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STRIP(4)		 BSD Kernel Interfaces Manual		      STRIP(4)

NAME
     strip -- Metricom Ricochet	packet radio wireless network device

SYNOPSIS
     pseudo-device strip

DESCRIPTION
     The strip driver takes outbound network packets, encapsulates them	using
     the Metricom "star	mode" framing, and sends the packets out an RS-232 in-
     terface to	a Metricom Ricochet packet radio.  Packets arriving from the
     packet radio via the serial link are decapsulated and then	passed up to
     the local host's networking stack.

     strip is an acronym for STarmode Radio IP.

     The strip interfaces can be created by using the ifconfig(8) create com-
     mand.  Each strip interface is a pseudo-device driver for the Metricom
     Ricochet packet radio, operating in peer-to-peer packet mode.

     In	many ways, the strip driver is very much like the sl(4)	SLIP pseudo-
     device driver.  A strip device is attached	to a tty line with
     slattach(8).  Once	attached, the interface	is configured via ifconfig(8).
     The major difference between the sl(4) SLIP pseudo-device driver and the
     strip driver is that SLIP works only between two hosts over a dedicated
     point-to-point connection.

     In	contrast, strip	sends packets to a frequency-hopping packet radio,
     which can address packets to any peer Metricom Ricochet packet radio,
     rather than just to a single host at the other end	of a point-to-point
     line.  Thus, one strip pseudo-device is usually sufficient	for any	ker-
     nel.

     In	other respects,	a strip	interface is rather like an Ethernet inter-
     face.  Packets are	individually addressed,	and subsequent packets can be
     sent independently	to different MAC addresses.  However, the "star	mode"
     framing and MAC addressing	are not	in any way compatible with Ethernet.
     Broadcast or multicast to more than one packet radio is not possible, due
     to	the independent	frequency-hopping operation of the packet radios.  The
     interface flags IFF_POINTOPOINT and IFF_BROADCAST are not supported on
     the strip interface.

     In	other words, strip implements a	multiple-access, non-broadcast device,
     accessed via an RS-232 serial line, using a proprietary packet framing
     scheme.

     This version of the strip driver maps IP addresses	to Metricom Ricochet
     packet radio addresses using statically configured	entries	in the normal
     routing table.  These entries map IP addresses of peer packet radios to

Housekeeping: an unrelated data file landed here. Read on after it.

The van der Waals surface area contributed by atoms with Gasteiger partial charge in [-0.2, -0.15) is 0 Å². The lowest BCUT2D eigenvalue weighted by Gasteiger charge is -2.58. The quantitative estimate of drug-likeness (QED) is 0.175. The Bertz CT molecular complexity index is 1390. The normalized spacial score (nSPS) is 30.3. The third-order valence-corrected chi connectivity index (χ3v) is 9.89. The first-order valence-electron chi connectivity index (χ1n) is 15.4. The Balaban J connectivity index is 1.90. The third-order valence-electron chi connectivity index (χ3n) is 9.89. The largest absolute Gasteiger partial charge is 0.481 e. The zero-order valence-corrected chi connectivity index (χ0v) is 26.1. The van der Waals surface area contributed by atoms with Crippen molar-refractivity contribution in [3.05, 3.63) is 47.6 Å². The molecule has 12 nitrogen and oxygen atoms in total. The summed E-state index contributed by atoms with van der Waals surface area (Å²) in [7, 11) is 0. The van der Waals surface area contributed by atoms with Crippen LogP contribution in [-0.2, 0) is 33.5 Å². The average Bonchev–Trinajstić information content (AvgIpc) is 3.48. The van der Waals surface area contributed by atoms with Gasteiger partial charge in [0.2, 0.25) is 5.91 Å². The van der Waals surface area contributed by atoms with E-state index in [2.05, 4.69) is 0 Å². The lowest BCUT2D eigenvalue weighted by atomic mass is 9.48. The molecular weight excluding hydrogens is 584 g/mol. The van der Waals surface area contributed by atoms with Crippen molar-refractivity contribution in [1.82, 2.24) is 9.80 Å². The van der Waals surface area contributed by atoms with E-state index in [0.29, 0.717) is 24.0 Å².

the MAC-level addresses.  The exact syntax	of this	mapping	and an example
     are discussed below.  The Internet	Assigned Numbers Authority (IANA) has
     allocated an ARP type code	for use	with STRIP.  A future version of this
     driver will support arp(4)	to obtain the IP address of reachable peer
     packet radios dynamically.

ADDRESS	CONFIGURATION
     This version of the STRIP driver requires static pre-configuration	of the
     mapping from IP addresses to packet radio MAC addresses.  The route(8)
     command should be used to bind a peer STRIP host's	packet radio IP	ad-
     dress to the peer's link-level packet radio address.

     Radio addresses are encoded using the hex equivalent of the packet	ra-
     dio's decimal ASCII address.  For example,	the following route command
     will configure a routing entry to a packet	radio with a MAC address of
     1234-5678,	and an IP address 10.11.12.13, reachable via the strip0	inter-
     face:

	   route add -host 10.11.12.13 -link strip0:1:2:3:4:5:6:7:8

     Generalising from this example to other IP	addresses and to other 8-digit
     MAC addresses should be clear.

RADIO CONFIGURATION
     The Metricom Ricochet packet radios can auto-baud at speeds up to 38.4K
     baud.  At higher speeds --	57600 or 115200	-- the packet radio cannot au-
     tobaud.  When running at high speeds, the packet radio's serial port
     should be manually	configured to permanently run at the desired speed.
     Use a terminal emulator and the Hayes command ATS304=115200 to set	the
     serial baudrate to	the specified number (or 0 for autobaud).  The command
     AT&W will then save the current packet radio state	in non-volatile	mem-
     ory.

     Metricom Ricochet packet radios can operate in either "modem-emulation"
     mode or in	packet mode (i.e.  "star mode").  The strip driver automati-
     cally detects if the packet radio has fallen out of "star mode", and re-
     sets it back into "star mode", if the baud	rate was set correctly by
     slattach(8).

SEE ALSO
     arp(4), inet(4), sl(4), ifconfig(8), route(8), slattach(8)

HISTORY
     strip was originally developed for	the Linux kernel by Stuart Cheshire of
     Stanford's	Operating Systems and Networking group,	as part	of Mary
     Baker's MosquitoNet http://mosquitonet.stanford.edu/mosquitonet.html
     project.

     This strip	driver was ported to NetBSD by Jonathan	Stone at Stanford's
     Distributed Systems Group and first distributed with NetBSD 1.2.

BUGS
     Currently,	strip is IP-only.  Encapsulations for AppleTalk	and ARP	have
     been defined, but are not yet implemented in this driver.

     strip has not been	widely tested on a variety of lower-level serial driv-
     ers.

     The detection and resetting of packet radios that crash out of "star
     mode" does	not always work	in this	version	of the driver.	One workaround
     is	to kill	the slattach(8)	process, ifconfig(8) the strip interface down,
     and then start a new slattach and rerun ifconfig to enable	the interface
     again.

BSD			       December	5, 2004				   BSD

NAME | SYNOPSIS | DESCRIPTION | ADDRESS CONFIGURATION | RADIO CONFIGURATION | SEE ALSO | HISTORY | BUGS

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